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The Effects and After Effects of “24” May 26, 2010

Posted by Amir Roth in society, television, Uncategorized.
Tags: , , ,

A few days ago, I heard an NPR interview with Kiefer Sutherland. The topic was the upcoming nine-season—eight television seasons plus one season when the show had to be suspended because Kiefer was in the pen—finale of “24.” One of the people interviewer Robert Segal quoted—I forget who this was—called “24” the “signature show of the Bush administration” and the “single most significant factor in the American public’s relatively new acceptance of torture as a military and counter-terrorism tool.” For the last nine years, 24 times a year, the American public sees Jack Bauer save the United States from immediate ruin using information obtained by what would surely be classified as torture. The American public, perhaps believing that “24” is a TLC reality show in the style of “Little People/Big World” or “Jon and Kate plus Jon’s 19-year old Girlfriend minus Kate,” come away believing that the CIA or FBI or Homeland Security—or whichever federal agency or sub-agency CTU is supposed to represent—routinely tortures people and routinely obtains reliable relevant information as a result. Or perhaps it’s nothing that sophisticated. Perhaps just regularly seeing torture on prime time network television—for whatever reason—desensitizes one to about torture, suppressing the gag reflex, and deprecating torture from something which is unspeakable to something which is both speakable and watchable on prime time television. Of course, Sutherland’s answer was expected. He essentially said that “24” was more a reflection of the post 9/11 world than a driver of it and that if it took several elements to the extreme, it was justified in doing so because everyone understands that “it’s just a television show” and “violence equals ratings” and “come on, it’s just a television show.”

Yes, we get it. “24” is (was) “just a television show.” And it wasn’t a very good show, either. I admit I used to love it. I have only enough attention to watch one show per season and for a few seasons—4 and 5?—”24″ was it. I watched the first two seasons on DVD also. In parallel with season 5 I think. But when the show took a year off, I switched over to “Fringe”, itself not the best of shows with no less tiresome acting, but with a more interesting plot than “24” at least. I mean, how many separate times can someone’s daughter be kidnapped in one 24 hour period?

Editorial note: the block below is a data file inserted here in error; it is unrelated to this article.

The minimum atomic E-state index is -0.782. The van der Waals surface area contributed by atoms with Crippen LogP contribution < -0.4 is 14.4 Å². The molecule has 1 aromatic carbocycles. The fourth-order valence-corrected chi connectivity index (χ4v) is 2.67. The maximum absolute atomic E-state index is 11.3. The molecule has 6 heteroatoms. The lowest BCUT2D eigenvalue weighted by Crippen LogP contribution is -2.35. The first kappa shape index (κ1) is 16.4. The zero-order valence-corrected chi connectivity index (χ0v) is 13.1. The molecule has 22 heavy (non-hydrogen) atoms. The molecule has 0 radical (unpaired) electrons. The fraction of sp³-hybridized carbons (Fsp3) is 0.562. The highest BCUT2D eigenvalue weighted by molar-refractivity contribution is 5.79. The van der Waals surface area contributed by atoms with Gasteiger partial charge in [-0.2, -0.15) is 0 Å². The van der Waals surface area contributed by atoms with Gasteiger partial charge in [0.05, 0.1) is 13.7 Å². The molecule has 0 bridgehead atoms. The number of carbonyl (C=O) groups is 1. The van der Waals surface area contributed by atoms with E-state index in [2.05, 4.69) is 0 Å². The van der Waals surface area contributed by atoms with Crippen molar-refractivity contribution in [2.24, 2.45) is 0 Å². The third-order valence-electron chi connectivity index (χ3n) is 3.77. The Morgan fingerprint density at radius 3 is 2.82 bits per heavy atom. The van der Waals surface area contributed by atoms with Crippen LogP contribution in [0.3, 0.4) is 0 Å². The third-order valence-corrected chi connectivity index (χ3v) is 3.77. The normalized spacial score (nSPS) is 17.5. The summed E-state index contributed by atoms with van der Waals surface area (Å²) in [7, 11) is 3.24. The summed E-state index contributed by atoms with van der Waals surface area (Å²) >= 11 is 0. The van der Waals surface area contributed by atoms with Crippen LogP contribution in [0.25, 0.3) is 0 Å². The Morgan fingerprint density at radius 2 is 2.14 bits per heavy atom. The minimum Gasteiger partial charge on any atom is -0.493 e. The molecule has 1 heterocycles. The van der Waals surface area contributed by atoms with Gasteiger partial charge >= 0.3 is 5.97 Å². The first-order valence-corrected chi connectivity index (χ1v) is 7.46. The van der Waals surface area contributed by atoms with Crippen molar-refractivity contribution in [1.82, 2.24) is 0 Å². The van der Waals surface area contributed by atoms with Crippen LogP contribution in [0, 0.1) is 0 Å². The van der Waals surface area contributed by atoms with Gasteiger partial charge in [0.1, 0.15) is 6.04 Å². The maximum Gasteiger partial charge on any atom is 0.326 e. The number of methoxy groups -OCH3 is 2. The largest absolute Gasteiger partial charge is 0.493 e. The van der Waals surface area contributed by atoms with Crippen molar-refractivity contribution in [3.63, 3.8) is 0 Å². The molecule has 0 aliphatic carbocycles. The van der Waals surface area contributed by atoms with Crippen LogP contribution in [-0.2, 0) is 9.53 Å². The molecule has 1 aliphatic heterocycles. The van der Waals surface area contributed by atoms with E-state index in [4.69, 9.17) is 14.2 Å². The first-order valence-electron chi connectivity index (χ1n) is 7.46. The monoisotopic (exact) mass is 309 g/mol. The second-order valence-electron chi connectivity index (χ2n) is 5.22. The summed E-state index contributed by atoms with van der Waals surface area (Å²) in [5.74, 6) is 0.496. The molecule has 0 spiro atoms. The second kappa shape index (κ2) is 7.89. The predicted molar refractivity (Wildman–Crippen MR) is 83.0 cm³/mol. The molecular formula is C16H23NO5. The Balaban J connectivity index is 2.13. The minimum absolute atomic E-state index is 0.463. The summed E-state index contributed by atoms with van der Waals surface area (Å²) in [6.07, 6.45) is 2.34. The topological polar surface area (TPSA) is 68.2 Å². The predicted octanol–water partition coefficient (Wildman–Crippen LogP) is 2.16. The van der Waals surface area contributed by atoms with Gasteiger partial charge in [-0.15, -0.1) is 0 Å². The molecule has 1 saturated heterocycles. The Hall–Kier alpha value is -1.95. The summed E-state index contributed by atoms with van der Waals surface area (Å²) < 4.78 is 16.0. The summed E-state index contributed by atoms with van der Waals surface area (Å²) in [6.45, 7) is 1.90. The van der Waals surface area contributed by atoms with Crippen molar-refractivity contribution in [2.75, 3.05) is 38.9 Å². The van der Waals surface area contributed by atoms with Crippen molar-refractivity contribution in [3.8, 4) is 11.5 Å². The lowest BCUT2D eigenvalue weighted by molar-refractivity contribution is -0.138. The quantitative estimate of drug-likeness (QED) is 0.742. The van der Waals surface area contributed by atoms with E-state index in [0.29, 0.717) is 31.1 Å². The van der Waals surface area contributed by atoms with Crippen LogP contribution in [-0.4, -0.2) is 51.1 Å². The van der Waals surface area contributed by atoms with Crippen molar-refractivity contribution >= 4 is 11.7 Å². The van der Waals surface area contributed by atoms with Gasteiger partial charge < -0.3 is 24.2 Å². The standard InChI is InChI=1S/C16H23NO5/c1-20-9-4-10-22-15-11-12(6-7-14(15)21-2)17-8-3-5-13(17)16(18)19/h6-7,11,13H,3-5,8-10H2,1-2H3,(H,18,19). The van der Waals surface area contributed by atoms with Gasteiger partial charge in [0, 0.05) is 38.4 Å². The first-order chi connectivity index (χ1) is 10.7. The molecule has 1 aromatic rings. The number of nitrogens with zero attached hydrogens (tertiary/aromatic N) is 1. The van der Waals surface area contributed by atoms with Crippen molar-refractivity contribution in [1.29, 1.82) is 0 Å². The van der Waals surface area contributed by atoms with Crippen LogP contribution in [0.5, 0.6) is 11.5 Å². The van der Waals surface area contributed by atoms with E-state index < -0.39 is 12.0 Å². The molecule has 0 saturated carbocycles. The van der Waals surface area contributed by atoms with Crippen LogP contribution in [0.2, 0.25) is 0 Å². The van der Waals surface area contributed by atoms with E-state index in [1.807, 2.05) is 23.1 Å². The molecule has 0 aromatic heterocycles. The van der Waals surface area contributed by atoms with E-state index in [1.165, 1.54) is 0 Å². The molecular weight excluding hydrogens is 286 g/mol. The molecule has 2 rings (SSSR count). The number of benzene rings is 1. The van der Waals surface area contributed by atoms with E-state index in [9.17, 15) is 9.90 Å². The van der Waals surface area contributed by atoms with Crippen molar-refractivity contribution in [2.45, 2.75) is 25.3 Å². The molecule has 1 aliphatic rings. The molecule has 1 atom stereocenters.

Yes, “24” was not the best show. And it glorified torture and violence a little too much. But the twisted glorification of violence and torture was full on even outside “24.” Witness the whole “torture porn” film genre exemplified by the Saw series. As well as the GPU-enabled increasingly graphic nature of video games. “24”‘s bigger problems, in my opinion, were a cast of characters that changed by the minute as seemingly central players kept getting killed off—other than Jack you couldn’t get attached to anyone, not that you really wanted to get attached to Chloe—blatant abuse of techno-babble—really? it’s possible to download sattelite photos to a PDA over a secure link in under a second?—and its depiction of US President Charles Logan as an outright criminal. On second though, maybe “24” was the signature show of the Bush administration.

I will say this for “24” though. In addition to desensitizing America to torture, it also desensitized to the notion of having an African American president. I really believe that without “24” Barack Obama would not be president today. The country had to see it on television first.

P.S. Gregg Easterbrook has something to say about “24” also.

P.P.S. As if I didn’t like LEGO® enough already. Now I find out that they are manufactured to a tolerance of 2µm so that they can snap together tightly but still be pulled apart without excessive violence or torture. 2µm! The Intel 486, shipped in 1989, used transistors with a 1µm channel length. LEGOs are manufactured to roughly four times the tolerance of circa 1990 microprocessors! You can probably run Windows 3.1 on LEGOs!



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